WISH I COULD STEP BACK IN TIME AND GO THERE. THIS MAN HAS A DRIVE LIKE FEW HAVE. IF I COULD BE SO BOLD TO DO WHAT HE DID
One man's wilderness, 50th anniversary edition: an alaskan odyssey (paperback): 9781513261645
Arrives by Sat, Oct 31
About This Item
Winner of the National Outdoor Book Award.
Celebrating the 50th anniversary of when Dick Proenneke first broke ground and made his mark in the Alaskan wilds in 1968, this bestselling memoir features an all-new foreword by Nick Offerman plus color photographs not seen in print for over 20 years.
To live in a pristine land unchanged by man...to roam a wilderness through which few other humans have passed...to choose an idyllic site, cut trees, and build a log cabin...to be a self-sufficient craftsman, making what is needed from materials available...to be not at odds with the world, but content with one's own thoughts and company...
Thousands have had such dreams, but Dick Proenneke lived them. He found a place, built a cabin, and stayed to become part of the country. One Man's Wilderness is a simple account of the day-to-day explorations and activities he carried out alone, and the constant chain of nature's events that kept him company. From Dick's journals, and with firsthand knowledge of his subject and the setting, Sam Keith has woven a tribute to a man who carved his masterpiece out of the beyond.
West Margin Press
|Number of Pages|
Richard Louis Proenneke; Sam Keith; Nick Offerman
One Man's Wilderness, 50th Anniversary Edition: An Alaskan Odyssey
|Assembled Product Dimensions (L x W x H)|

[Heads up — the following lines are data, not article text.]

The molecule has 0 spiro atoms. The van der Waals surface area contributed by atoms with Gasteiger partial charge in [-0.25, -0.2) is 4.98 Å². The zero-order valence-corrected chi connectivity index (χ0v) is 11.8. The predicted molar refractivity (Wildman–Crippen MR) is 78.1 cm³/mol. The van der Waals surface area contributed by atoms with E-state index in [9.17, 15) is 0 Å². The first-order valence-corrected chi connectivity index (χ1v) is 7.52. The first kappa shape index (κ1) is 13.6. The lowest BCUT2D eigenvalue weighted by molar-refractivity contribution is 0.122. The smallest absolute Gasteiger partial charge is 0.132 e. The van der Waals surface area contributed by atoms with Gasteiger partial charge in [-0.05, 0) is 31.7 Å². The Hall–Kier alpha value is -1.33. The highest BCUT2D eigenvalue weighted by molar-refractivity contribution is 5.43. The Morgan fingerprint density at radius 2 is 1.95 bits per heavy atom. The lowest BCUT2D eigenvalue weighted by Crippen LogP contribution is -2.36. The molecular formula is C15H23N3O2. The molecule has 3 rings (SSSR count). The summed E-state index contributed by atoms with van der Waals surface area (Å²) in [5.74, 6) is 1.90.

9.00 x 6.00 x 1.50 Inches
Customer reviews & ratings
A TIME BEFORE THE INTERNET. UNSPOILED
I received a free copy...
I received a free copy of "One Man's Wilderness: An Alaskan Odyssey" from LT's early reviewers program. I didn't realize it was a re-issue of a book I'd already read about Dick Proenneke's work building a cabin and living for more than 30 years, alone near Twin Lakes in Alaska. I didn't mind rereading it, as it's an outstanding book. Proenneke is a pretty impressive guy -- he built is log cabin and most everything in it by hand, spending about $40 on materials -- including on a glass window he didn't even use. He was such a craftsman, that he build his own door hinges -- out of wood -- and spent much of his time fishing and enjoying the wildlife around him. Proenneke is a good writer -- his journal entries mostly focus on the projects he's working on, his suppers and the wildlife he spots along the way. If you're into this type of stuff -- this book is top notch and fun to read. If you aren't interested in cabin building, I imagine you'd find this a bit dry. This, is probably right up there for me, along with the Nearings' books, on stories about this particular lifestyle.
I received this book i...